It's not easy. The young ones lives miles from us, so it's upsetting that I don't have the time to see more of my grandchildren and frustrating that, for instance, I can't relieve my daughter's appalling sleep deprivation by helping with her two boys, especially the insomniac toddler. She'll cope and get through it. I did, I tell her, unhelpfully.

So on I go, wondering what the future holds while counting all my many blessings and sharing the immense love I have for all the players in my mad game of Happy Families.

I'm the only one who knows that my head sometimes feels as though it's in meltdown and my feet are paddling frantically under the surface.

Rosie is the author of What Shall We Do With Mother, available now from Amazon.

By Rosie Staal

Twitter: @iamrosiest

Pollaidh Thu 21-Aug-14 12:33:51

I really sympathise with those feelings of inadequacy - of not being "up to scratch" as you try to be all things to all people.
Has this made you think about your own future? I've been resolving to make sure I am in a place where I can be safe and looked after before the panic sets in. Not sure how to do it exactly - but I will find a way.
I don't want my children to be the meat in my sandwich!

wallers5 Thu 21-Aug-14 18:56:30

How heartfelt & true for some of us. Both my parents are dead so I don't have that problem but I do have 6 grand children & I help look after the two youngest. Then I feel I am not giving the others enough attention or my long standing partner who tells me that the grandchildren are wearing me out! I want to help a far too busy & poor farming daughter but underneath it all I know I too have a life to lead which at the moment I cannot do. I have not dared asked my children about my future. They are all so busy & I would not want to burden them. That is another problem I put off. But I am not a sandwich so at least that is something. I am sure your life will get better eventually. As they say 'life is set to try us'. Good luck with it all & many sympathies.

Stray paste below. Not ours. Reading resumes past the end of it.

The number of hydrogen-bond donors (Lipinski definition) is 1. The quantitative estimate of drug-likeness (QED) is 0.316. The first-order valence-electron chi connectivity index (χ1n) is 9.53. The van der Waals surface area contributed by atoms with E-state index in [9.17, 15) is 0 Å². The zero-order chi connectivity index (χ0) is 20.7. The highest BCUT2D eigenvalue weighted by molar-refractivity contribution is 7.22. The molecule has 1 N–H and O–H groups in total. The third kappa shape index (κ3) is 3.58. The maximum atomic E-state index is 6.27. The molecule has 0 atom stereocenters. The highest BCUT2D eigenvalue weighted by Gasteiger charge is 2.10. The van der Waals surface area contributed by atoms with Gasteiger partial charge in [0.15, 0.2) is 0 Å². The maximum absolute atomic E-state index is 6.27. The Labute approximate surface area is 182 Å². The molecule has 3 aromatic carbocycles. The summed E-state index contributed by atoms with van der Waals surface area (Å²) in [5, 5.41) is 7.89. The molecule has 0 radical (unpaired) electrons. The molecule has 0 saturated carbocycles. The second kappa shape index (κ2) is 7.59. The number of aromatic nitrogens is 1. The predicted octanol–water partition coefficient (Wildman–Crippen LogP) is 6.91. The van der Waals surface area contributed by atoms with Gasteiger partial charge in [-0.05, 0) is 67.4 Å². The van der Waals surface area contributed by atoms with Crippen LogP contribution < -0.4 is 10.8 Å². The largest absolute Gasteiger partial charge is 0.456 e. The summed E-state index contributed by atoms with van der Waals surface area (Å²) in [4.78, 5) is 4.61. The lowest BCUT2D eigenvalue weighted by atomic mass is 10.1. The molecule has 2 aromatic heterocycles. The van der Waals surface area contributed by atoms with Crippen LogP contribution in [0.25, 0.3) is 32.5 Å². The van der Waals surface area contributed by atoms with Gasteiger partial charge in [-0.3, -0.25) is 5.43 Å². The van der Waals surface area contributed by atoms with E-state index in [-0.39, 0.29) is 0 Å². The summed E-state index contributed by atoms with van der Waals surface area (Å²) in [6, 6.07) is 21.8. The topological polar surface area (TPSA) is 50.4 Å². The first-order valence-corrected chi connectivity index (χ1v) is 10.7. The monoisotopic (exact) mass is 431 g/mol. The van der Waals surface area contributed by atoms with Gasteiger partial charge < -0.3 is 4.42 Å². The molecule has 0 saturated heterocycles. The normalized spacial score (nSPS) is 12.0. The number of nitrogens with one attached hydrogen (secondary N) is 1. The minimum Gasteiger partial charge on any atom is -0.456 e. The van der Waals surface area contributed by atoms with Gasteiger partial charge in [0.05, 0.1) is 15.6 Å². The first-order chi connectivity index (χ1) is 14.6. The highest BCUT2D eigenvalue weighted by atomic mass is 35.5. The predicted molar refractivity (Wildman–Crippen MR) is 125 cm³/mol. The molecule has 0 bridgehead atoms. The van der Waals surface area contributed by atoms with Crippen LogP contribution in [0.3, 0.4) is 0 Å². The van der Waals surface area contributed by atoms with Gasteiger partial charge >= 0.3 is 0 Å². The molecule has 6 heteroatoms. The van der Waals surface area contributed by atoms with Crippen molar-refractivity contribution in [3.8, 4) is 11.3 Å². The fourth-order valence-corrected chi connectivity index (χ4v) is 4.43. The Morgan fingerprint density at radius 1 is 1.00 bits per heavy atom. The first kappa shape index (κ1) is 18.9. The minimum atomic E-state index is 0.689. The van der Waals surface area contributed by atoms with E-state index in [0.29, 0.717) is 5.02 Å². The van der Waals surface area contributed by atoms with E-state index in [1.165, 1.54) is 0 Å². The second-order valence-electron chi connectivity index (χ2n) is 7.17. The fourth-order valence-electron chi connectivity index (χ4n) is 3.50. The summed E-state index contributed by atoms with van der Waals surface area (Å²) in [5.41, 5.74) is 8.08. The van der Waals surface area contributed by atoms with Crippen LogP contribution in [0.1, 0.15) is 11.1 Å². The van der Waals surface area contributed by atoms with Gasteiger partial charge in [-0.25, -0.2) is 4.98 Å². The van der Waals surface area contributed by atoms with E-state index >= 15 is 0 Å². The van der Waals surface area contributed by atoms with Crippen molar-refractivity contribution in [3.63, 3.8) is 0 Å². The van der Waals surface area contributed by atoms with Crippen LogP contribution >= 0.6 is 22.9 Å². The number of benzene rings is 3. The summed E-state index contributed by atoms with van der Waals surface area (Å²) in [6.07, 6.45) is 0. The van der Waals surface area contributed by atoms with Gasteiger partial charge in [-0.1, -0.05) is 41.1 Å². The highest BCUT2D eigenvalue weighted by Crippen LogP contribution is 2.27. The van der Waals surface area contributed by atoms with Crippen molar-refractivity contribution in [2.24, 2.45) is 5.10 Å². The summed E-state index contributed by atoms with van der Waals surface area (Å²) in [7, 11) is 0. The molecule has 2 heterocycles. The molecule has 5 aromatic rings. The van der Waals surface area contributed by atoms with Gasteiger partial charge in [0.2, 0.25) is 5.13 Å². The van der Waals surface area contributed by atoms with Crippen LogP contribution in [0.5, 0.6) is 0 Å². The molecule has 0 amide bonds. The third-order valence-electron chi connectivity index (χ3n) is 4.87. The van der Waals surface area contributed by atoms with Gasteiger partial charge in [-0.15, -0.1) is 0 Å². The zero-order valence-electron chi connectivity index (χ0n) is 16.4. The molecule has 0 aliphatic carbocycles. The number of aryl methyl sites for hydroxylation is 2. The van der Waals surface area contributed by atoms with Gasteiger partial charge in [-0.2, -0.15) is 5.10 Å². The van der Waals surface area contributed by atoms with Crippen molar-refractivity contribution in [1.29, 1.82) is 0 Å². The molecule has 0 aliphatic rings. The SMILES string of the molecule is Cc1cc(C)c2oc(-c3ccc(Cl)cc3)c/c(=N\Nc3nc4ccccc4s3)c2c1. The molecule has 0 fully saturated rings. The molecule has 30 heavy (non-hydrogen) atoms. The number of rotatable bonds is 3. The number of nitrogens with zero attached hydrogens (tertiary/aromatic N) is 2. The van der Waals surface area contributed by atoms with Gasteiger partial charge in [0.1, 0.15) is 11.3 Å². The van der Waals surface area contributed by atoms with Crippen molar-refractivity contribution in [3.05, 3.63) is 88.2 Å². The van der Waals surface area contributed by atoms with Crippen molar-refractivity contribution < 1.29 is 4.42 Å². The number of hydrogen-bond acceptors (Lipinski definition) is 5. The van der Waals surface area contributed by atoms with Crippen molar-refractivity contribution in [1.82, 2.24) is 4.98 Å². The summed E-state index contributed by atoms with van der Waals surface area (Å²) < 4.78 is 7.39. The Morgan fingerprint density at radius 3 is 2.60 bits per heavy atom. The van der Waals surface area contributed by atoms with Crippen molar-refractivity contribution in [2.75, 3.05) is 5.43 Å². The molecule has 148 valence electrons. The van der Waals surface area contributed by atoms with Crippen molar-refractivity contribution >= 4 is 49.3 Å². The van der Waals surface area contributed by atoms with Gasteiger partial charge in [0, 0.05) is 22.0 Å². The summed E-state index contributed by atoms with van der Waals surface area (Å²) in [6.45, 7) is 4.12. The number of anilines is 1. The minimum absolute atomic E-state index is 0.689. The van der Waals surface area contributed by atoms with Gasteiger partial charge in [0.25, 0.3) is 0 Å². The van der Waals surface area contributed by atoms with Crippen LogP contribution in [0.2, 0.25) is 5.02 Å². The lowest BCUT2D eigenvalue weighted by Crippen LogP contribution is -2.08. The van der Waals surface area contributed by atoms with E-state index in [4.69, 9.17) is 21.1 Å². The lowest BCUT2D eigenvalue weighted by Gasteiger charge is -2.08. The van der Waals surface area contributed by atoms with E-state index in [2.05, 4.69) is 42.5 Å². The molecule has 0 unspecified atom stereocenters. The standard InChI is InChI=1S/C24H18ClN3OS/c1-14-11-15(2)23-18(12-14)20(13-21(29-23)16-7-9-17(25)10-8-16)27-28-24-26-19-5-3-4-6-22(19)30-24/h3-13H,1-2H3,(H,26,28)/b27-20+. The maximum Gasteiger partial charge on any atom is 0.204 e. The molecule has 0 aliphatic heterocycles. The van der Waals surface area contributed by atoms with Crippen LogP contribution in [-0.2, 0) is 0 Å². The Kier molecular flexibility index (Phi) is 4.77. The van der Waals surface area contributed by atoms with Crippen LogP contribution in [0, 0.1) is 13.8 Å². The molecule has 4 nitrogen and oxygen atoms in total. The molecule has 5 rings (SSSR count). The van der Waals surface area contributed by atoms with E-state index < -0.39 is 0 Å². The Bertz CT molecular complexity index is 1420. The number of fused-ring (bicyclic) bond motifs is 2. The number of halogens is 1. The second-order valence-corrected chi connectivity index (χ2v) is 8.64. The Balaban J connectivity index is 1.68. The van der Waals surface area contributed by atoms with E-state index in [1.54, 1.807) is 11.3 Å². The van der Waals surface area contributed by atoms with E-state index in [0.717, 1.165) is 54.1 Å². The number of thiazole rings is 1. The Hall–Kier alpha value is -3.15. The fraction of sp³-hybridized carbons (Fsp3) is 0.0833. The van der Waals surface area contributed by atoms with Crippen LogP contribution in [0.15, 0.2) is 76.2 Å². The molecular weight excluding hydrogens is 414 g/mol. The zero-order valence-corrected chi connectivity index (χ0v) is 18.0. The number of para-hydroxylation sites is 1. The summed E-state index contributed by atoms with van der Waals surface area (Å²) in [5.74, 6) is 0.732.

NfkDumpling Thu 21-Aug-14 19:14:50

Until 15 months ago I was in that position. I know exactly what Rosie means.

As an only child I supported mum while dad was ill, dying, afterwards, her own illness and eventual demise over a seven year period whilst still trying to be there for a husband sorting out his own health problems, helping three offspring all moving house, having children (one prem) of their own and moving house ourselves. Definitely in a squashed sandwich!

On the advise of a friend I started keeping a journal so I had somewhere to let of steam - and also be my memory as to what had happened at what Social Services meeting, when forms had been sent and so on. I still keep the journal - but it makes much happier reading nowadays.

(There's a housing with care facility where we live, independent flats with communal gardens and care, restaurant, hair dressing, etc on the premises. That's where I'm going when I'm past it!)

HollyDaze Thu 21-Aug-14 20:00:10